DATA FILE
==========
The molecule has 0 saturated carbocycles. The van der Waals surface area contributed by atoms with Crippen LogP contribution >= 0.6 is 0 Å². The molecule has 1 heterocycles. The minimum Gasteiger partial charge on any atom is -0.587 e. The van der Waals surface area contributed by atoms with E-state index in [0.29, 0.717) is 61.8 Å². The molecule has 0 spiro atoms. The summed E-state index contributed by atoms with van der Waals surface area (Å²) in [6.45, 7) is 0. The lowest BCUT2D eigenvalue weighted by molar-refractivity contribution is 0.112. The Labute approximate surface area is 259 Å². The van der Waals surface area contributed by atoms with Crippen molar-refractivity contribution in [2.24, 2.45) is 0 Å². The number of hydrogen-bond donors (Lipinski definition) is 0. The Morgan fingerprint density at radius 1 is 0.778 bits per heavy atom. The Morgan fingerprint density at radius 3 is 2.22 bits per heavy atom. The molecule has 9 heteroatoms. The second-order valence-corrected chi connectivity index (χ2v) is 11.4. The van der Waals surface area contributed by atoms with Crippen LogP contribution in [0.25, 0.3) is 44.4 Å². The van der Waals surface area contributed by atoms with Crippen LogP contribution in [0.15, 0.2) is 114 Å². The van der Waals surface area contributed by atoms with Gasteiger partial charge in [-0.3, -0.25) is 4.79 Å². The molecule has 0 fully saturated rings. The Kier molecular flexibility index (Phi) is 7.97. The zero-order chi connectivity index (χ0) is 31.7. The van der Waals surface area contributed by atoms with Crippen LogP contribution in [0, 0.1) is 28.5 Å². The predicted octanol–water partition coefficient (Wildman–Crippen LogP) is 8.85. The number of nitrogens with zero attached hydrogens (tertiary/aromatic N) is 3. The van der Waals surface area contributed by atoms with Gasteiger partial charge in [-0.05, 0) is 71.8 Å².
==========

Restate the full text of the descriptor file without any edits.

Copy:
The molecule has 0 saturated carbocycles. The van der Waals surface area contributed by atoms with Crippen LogP contribution >= 0.6 is 0 Å². The molecule has 1 heterocycles. The minimum Gasteiger partial charge on any atom is -0.587 e. The van der Waals surface area contributed by atoms with E-state index in [0.29, 0.717) is 61.8 Å². The molecule has 0 spiro atoms. The summed E-state index contributed by atoms with van der Waals surface area (Å²) in [6.45, 7) is 0. The lowest BCUT2D eigenvalue weighted by molar-refractivity contribution is 0.112. The Labute approximate surface area is 259 Å². The van der Waals surface area contributed by atoms with Crippen molar-refractivity contribution in [2.24, 2.45) is 0 Å². The number of hydrogen-bond donors (Lipinski definition) is 0. The Morgan fingerprint density at radius 1 is 0.778 bits per heavy atom. The Morgan fingerprint density at radius 3 is 2.22 bits per heavy atom. The molecule has 9 heteroatoms. The second-order valence-corrected chi connectivity index (χ2v) is 11.4. The van der Waals surface area contributed by atoms with Crippen LogP contribution in [0.25, 0.3) is 44.4 Å². The van der Waals surface area contributed by atoms with Crippen LogP contribution in [0.15, 0.2) is 114 Å². The van der Waals surface area contributed by atoms with Gasteiger partial charge in [-0.3, -0.25) is 4.79 Å². The molecule has 0 fully saturated rings. The Kier molecular flexibility index (Phi) is 7.97. The zero-order chi connectivity index (χ0) is 31.7. The van der Waals surface area contributed by atoms with Crippen LogP contribution in [0, 0.1) is 28.5 Å². The predicted octanol–water partition coefficient (Wildman–Crippen LogP) is 8.85. The number of nitrogens with zero attached hydrogens (tertiary/aromatic N) is 3. The van der Waals surface area contributed by atoms with Gasteiger partial charge in [-0.05, 0) is 71.8 Å².